It used to be that pharmaceutical marketers thought doctors anxious to embrace the Internet or any form of electronic communication.
But physicians' practices have truly changed. Not only are more doctors showing up online, but they're also taking handheld
personal digital assistants (PDAs) into their office exam rooms right along with their stethoscopes and thermometers.
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"The Internet used to be perceived as a consumer vehicle," says Peter Nalen, president and CEO of Compass Healthcare Communications.
"But in the last two years, we've found 85 percent of healthcare professionals have broadband access and 62 percent of them
use handheld devices." Nalen and others attribute this change to specific factors: Older doctors are finally following their
patients' cue to go online for information, while newly minted healthcare professionals have grown up with the Web in medical
school and now depend on it for information.
Until recently, pharmaceutical sales reps have outnumbered patients in many doctors' waiting rooms, but now pharma's "contact"
dollars—in other words, detailing—declined for the second year in a row. (See "The Detail Drop.")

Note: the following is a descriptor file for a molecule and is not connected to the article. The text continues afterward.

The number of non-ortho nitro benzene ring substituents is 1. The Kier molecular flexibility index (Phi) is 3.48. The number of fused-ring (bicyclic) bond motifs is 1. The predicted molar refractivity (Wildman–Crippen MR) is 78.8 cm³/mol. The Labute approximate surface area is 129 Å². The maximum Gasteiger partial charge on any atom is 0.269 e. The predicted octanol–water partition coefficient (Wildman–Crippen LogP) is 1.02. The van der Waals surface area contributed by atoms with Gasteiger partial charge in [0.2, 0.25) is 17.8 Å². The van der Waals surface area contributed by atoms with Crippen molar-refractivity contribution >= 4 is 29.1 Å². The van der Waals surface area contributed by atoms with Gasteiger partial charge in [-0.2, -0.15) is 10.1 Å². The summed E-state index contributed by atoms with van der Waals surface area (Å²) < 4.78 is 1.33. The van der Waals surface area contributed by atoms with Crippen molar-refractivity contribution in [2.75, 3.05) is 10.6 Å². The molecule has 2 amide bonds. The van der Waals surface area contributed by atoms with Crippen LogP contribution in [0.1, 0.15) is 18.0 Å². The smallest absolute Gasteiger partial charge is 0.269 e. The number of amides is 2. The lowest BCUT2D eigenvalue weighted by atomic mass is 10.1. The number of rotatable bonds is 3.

"We're seeing big cuts in professional sales-force spending because of a cutback in the 'arms race,'" says IMS's Kelly. "Pharmaceutical
companies found they weren't getting their reps in front of doctors as frequently, and the quality of their message was coming
down. You're starting to see an older, more knowledgeable, more clinically educated sales rep calling on doctors now."
Most industry experts stop short of saying digital detailing has filled the space created by the slow-down. But all agree
sales force reps are expected to work faster and smarter.
"The overall trend of pharmaceutical companies is to try to gain more efficiencies in their current sales force," says David
Coman, vice president of global marketing for Dendrite International, a provider of sales, marketing, and clinical solutions.
"There is a clear desire to get more out of the sales reps that are out there."
Certainly, digital tactics will help, but it is still too early to accurately predict how online detailing could impact the
traditional feet-on-the-street pharma sales-force model. "We see e-detailing as being completely complementary," Coman says.
"What we've seen and heard is that doctors are becoming a lot more sophisticated in seeking drug information in an alternative
manner. Therefore, the more channels you can combine, the more you create a holistic marketing approach and a perfect supplement
to the field sales-force representative."
Compass Health Care's Nalen says the decline in sales force spending doesn't just come from layoffs. "Companies are looking
more toward outsmarting the competition as opposed to outspending them," says Nalen. "Some doctors like to work with reps,
others don't. Some would rather attend an online 'dinner' meeting with a key opinion leader than visit a restaurant—and industry
regulations say you can't spend more than a certain amount on dinner for a doctor anymore, anyway."